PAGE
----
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Politics are already strained between English imperialists and the West African government of Kinjanja, when womanizing British diplomat Morgan Leafy (Colin Friels) is caught in bed with Celia (Joanne Whalley-Kilmer), wife of corrupt Kinjanjan presidential candidate Sam Adekunle (Academy Award winner Louis Gossett Jr.). As punishment, Leafy is forced into bribing an official who has voted down a project that stands to make Adekunle very rich. Leafy thinks he's gotten off easy until he learns the lone holdout is none other than Kinjanja's own brick wall of integrity, Dr. Alex Murray (Connery). Meanwhile, Leafy must also contend with his absurdly stuffy boss Fanshawe (John Lithgow), Fanshawe's lusty wife (Diana Rigg) and their luscious, too friendly daughter! Written by
A Good Man in Africa is a parody of Africa. The action takes place in an imaginary African country, Kinjaja. The movie centres around Morgan Leafy, a British diplomat and a gigolo who wants countless damsels. Morgan isn't a memorable character, he can't be a role model, but the character does develop throughout the movie.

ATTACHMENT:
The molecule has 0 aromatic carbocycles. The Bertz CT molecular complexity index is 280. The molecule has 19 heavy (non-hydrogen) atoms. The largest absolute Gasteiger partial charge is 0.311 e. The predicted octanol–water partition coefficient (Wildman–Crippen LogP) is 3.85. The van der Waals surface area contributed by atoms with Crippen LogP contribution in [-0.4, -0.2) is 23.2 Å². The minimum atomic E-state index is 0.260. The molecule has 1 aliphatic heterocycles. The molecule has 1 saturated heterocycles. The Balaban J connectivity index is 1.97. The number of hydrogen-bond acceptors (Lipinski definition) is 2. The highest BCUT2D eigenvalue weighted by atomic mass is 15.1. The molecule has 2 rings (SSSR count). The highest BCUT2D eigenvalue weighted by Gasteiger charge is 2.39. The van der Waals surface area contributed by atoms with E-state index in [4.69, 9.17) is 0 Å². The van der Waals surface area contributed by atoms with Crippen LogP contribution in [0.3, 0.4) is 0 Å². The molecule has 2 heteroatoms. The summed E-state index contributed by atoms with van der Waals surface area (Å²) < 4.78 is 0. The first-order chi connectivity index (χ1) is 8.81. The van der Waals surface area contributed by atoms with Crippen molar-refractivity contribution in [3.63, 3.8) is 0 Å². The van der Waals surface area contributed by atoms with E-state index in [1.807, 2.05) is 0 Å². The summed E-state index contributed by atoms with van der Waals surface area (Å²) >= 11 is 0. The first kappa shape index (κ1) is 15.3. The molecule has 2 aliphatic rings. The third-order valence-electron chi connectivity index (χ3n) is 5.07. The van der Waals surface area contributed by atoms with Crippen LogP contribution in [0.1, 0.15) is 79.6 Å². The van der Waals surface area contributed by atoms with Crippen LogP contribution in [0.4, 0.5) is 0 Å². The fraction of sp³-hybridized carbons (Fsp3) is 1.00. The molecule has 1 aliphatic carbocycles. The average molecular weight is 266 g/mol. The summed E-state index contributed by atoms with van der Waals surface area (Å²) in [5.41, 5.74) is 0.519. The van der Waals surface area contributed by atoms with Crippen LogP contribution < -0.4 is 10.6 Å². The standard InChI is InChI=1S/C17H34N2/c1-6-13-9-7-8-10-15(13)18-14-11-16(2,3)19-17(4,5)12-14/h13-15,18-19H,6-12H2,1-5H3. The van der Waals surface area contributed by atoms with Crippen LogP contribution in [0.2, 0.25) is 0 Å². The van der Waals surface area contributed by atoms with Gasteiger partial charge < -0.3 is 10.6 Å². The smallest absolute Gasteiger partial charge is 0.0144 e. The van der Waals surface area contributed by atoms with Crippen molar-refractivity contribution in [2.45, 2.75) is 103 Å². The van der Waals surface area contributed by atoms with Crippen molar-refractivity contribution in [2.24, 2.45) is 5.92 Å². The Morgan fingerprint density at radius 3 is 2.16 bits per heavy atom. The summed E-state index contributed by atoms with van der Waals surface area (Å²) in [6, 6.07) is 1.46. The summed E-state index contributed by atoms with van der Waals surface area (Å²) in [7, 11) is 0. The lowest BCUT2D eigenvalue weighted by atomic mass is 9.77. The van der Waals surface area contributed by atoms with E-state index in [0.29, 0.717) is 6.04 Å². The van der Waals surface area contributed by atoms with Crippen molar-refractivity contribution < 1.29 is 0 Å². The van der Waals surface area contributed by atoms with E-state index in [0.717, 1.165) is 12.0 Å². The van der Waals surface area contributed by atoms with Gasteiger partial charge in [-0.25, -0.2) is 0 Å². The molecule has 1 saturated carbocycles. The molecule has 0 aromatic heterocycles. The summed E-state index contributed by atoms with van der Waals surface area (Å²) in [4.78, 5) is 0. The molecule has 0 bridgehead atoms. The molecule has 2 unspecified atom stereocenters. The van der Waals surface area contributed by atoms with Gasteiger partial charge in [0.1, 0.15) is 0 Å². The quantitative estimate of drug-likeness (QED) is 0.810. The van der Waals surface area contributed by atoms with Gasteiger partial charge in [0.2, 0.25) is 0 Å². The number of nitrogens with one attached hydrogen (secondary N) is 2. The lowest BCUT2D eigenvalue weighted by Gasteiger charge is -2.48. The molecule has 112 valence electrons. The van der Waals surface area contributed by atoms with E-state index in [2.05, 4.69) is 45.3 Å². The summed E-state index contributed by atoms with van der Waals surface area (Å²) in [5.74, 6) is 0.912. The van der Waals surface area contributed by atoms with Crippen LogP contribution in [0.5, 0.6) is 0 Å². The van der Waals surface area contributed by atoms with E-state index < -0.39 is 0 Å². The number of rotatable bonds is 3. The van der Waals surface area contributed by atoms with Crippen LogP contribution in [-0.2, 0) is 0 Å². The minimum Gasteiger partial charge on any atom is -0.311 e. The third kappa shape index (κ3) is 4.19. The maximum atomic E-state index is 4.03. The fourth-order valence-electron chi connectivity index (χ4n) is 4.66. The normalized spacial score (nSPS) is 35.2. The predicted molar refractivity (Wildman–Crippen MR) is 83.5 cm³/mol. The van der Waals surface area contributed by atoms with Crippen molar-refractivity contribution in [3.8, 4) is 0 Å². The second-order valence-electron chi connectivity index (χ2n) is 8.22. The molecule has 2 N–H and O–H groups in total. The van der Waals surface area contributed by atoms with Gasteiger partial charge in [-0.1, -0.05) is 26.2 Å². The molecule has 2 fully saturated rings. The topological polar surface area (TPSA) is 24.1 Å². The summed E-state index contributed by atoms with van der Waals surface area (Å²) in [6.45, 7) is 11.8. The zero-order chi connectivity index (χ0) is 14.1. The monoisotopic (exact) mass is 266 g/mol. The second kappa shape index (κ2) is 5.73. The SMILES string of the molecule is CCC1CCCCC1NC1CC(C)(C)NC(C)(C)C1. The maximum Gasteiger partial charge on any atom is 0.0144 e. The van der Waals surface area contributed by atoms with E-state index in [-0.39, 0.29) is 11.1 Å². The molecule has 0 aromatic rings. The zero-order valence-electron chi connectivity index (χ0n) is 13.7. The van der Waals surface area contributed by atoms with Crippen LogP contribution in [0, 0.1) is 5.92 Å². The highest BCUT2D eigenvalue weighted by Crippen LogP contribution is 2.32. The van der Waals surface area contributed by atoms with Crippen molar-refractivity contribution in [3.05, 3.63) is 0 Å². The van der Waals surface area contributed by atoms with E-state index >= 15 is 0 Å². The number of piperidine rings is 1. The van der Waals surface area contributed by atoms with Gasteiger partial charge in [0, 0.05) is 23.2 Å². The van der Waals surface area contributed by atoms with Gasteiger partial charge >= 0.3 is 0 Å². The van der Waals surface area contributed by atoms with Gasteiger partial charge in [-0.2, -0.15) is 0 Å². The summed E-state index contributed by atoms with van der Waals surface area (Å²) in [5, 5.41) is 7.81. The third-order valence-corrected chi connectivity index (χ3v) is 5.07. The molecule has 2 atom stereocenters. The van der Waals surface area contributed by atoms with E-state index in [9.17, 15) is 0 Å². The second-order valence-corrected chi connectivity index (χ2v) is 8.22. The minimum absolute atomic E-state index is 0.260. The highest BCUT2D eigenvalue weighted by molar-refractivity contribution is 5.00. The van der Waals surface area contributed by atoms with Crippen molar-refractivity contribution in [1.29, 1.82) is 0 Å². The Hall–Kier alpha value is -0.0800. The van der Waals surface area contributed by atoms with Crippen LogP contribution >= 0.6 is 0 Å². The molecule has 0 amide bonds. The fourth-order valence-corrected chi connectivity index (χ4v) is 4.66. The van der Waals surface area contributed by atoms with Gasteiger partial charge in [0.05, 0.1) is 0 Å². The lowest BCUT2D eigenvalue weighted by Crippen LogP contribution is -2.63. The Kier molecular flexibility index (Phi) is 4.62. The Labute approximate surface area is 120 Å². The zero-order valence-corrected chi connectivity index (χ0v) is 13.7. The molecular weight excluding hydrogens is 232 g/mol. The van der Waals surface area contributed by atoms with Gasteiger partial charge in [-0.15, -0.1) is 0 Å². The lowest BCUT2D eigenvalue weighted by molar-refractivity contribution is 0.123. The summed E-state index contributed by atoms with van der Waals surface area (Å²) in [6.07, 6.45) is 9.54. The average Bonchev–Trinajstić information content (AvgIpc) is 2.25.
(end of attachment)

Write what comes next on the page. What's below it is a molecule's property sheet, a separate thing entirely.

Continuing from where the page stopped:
One flaw of the movie is false advertisement. On the DVD cover we see Sean Connery in the front plan, on another DVD cover we don't even see Morgan. Even the description doesn't mention Morgan; this is made to make us believe that Sean Connery plays a major role, but he doesn't. He plays a white doctor, Alex Murray, a doctor at the local hospital. Needless to say, Connery is the best actor in the movie. He's there only for about 10 minutes in total. And yet he has a major role? Very cheap strategy.
A Good Man in Africa has light, subtle humour, it may not be funny, but it's original. As I've said before, it's a parody of Africa, politics in Africa, the African man himself and the white man trying to fit in. Mildly racist, mildly funny, overall - decent.
Final Score: 2.5/5 or 5/10
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